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Parenting Kids Who Are Away From Home

All over the place, parents who are facing empty nests struggle with this tough topic: how to be a parent to kids who are away from home. As both a psychologist and a mother, I didn’t quite know how to manage being a parent when my darling daughter went to college.

I remember driving away from school after dropping her off and thinking, “Who are these strange people, and why are they stealing my daughter?” I kid you not. This is what I was contemplating as I drove off, sobbing and not knowing what I was going to do with myself. I felt sort of crazy having anger at her beautiful college.

Remember that your kids still need you to parent them—just in a different way.

I managed to survive this process, though. I learned from my own experience as a mother and by listening to the stories of other parents in similar positions. I have also helped a lot of mothers and fathers in my therapy office who've battled with this same issue. Here are 10 tips to make the struggle easier for you:

1. Remember that your kids still need you to parent them—just in a different way. Don’t think for a second that your parenting days are over. What they need from you most is to LISTEN when they call. They don’t necessarily need you to say anything or solve their problems. They just need you when they want to vent. Who cares more about the minutiae of anyone’s day than a mother?

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2. Take care of yourself. Part of being a good parent is modeling good and healthy habits. It will be wonderful for your child to come home for vacation and see parents who are healthy and enjoying life. Remember that you are your kids’ most influential role models. You also want to give the message that your well-being is not contingent on their being home with you all the time. Kids who are worried about their parents tend not to cope well when they are away from home. They feel worried and sometimes guilty.

3. Send care packages every now and then. Your kids will love this. Include a little of this and a little of that, and throw in a few treats for their friends. There is not a child around who doesn’t love a surprise package.

4. Respect their rooms. Please don’t turn their rooms into storage space—at least, not yet. They need to know that they have their special place to come home to.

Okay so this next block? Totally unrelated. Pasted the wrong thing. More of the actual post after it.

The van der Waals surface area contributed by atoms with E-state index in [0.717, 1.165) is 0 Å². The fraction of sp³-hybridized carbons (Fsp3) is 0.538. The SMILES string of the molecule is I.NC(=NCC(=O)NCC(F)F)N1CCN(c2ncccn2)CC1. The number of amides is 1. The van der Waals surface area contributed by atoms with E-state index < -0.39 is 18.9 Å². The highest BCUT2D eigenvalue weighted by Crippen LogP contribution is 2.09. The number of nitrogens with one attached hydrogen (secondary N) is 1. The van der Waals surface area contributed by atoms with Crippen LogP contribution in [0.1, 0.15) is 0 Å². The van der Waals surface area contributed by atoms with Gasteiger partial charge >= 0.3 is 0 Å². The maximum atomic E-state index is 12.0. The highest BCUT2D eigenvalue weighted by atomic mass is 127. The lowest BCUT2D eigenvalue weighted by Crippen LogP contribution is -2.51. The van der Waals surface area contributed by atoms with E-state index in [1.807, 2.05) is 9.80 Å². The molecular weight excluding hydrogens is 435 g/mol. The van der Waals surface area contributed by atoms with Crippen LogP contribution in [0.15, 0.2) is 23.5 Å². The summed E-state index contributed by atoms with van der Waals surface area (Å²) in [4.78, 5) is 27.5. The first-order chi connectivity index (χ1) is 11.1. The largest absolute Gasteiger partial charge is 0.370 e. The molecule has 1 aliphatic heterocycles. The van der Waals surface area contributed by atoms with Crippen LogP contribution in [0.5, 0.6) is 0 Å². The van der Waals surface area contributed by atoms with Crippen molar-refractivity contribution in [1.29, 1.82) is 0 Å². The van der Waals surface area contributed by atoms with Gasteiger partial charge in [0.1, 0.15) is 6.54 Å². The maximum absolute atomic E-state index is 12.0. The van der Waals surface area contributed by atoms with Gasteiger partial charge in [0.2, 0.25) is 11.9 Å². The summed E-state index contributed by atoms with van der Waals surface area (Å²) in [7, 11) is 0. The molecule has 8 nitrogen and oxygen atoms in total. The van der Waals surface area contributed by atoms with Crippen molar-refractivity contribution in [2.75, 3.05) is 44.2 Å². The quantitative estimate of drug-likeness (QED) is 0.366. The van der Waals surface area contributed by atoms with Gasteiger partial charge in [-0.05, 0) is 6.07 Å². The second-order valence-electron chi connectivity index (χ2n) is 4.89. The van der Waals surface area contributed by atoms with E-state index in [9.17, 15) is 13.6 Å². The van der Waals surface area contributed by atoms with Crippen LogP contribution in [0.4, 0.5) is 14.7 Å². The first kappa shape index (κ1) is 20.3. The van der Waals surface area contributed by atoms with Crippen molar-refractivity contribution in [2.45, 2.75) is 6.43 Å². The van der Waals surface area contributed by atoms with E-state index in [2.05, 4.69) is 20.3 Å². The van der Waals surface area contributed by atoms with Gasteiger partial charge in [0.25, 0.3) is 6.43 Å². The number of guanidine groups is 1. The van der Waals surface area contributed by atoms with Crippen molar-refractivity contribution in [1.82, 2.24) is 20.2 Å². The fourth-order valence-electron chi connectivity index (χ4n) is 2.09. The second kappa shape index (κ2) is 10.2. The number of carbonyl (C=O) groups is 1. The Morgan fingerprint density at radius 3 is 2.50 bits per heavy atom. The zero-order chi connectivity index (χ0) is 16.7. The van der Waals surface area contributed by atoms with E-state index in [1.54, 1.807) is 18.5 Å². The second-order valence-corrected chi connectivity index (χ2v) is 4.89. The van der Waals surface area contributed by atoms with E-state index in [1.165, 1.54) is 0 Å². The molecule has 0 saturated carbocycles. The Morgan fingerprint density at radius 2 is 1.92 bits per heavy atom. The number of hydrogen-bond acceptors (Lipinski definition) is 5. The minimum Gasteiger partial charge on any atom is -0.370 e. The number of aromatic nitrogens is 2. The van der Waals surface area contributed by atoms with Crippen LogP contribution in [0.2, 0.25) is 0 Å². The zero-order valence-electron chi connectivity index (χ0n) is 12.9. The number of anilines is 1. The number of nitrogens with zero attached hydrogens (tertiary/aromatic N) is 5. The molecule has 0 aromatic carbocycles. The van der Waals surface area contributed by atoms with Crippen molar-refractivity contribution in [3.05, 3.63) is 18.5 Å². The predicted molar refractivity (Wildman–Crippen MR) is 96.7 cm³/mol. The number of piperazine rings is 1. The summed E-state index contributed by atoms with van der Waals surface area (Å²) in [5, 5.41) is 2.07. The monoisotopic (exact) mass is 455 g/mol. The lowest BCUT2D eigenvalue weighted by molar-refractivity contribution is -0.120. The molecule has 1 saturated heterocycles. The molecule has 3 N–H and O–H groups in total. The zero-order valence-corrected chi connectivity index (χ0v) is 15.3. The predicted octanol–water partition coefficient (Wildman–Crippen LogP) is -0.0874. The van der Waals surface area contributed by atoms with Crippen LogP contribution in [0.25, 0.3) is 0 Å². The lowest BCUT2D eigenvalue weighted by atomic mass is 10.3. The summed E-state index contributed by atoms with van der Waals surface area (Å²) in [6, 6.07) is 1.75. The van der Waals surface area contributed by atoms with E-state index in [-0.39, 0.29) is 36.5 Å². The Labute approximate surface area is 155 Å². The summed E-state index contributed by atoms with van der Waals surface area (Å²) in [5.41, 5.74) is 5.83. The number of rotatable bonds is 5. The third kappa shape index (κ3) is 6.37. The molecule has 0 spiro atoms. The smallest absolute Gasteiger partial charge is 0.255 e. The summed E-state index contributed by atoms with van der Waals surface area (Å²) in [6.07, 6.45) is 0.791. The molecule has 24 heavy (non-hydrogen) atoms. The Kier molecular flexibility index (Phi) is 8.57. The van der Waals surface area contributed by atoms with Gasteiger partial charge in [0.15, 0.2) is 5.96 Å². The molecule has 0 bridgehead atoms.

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5. Continue to maintain your relationships with the parents of their friends. You can learn how your own kids are doing through their kids and what they share with their parents. Being in the company of other parents going through the same process will feel very supportive.

6. Express interest in all aspects of your child’s well-being. Ask not only how their grades are, but also about fun activities, exercise, etc. You do not want to be seen as a parent who is only concerned about their academic performance. I can’t stress this enough.

7. Let your child know what is happening in your community. My daughter used to love this. I would send her articles from our local community paper that I knew would be of interest to her.

8. Let you kids know what you are doing. The relationship should be about sharing aspects of your life and them sharing aspects of theirs. This represents a more mature relationship.

RELATED: Getting Through the FIrst Few Weeks After Your Kid Leaves

9. Make them feel more grown up by recommending movies and books—whatever might be of interest to you and them.

10. Figure out together how and how frequently you will communicate. I suggest touching base by speaking at least once per week. It’s important to hear their voices.

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